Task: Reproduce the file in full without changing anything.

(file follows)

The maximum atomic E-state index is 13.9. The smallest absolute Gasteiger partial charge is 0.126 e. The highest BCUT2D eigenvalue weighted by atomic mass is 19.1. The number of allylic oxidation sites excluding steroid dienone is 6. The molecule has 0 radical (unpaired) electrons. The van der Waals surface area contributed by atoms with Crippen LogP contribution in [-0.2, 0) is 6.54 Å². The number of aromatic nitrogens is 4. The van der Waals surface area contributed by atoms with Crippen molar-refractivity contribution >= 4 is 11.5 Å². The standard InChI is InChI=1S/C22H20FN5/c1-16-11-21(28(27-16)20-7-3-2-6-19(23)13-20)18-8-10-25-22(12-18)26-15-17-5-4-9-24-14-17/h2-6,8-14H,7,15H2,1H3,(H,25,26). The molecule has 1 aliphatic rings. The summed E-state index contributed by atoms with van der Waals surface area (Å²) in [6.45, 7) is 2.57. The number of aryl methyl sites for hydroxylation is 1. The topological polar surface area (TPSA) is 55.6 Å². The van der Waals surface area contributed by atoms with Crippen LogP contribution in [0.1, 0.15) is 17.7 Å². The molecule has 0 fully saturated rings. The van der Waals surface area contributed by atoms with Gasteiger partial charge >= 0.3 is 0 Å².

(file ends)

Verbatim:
The maximum atomic E-state index is 13.9. The smallest absolute Gasteiger partial charge is 0.126 e. The highest BCUT2D eigenvalue weighted by atomic mass is 19.1. The number of allylic oxidation sites excluding steroid dienone is 6. The molecule has 0 radical (unpaired) electrons. The van der Waals surface area contributed by atoms with Crippen LogP contribution in [-0.2, 0) is 6.54 Å². The number of aromatic nitrogens is 4. The van der Waals surface area contributed by atoms with Crippen molar-refractivity contribution >= 4 is 11.5 Å². The standard InChI is InChI=1S/C22H20FN5/c1-16-11-21(28(27-16)20-7-3-2-6-19(23)13-20)18-8-10-25-22(12-18)26-15-17-5-4-9-24-14-17/h2-6,8-14H,7,15H2,1H3,(H,25,26). The molecule has 1 aliphatic rings. The summed E-state index contributed by atoms with van der Waals surface area (Å²) in [6.45, 7) is 2.57. The number of aryl methyl sites for hydroxylation is 1. The topological polar surface area (TPSA) is 55.6 Å². The van der Waals surface area contributed by atoms with Crippen LogP contribution in [0.1, 0.15) is 17.7 Å². The molecule has 0 fully saturated rings. The van der Waals surface area contributed by atoms with Gasteiger partial charge >= 0.3 is 0 Å².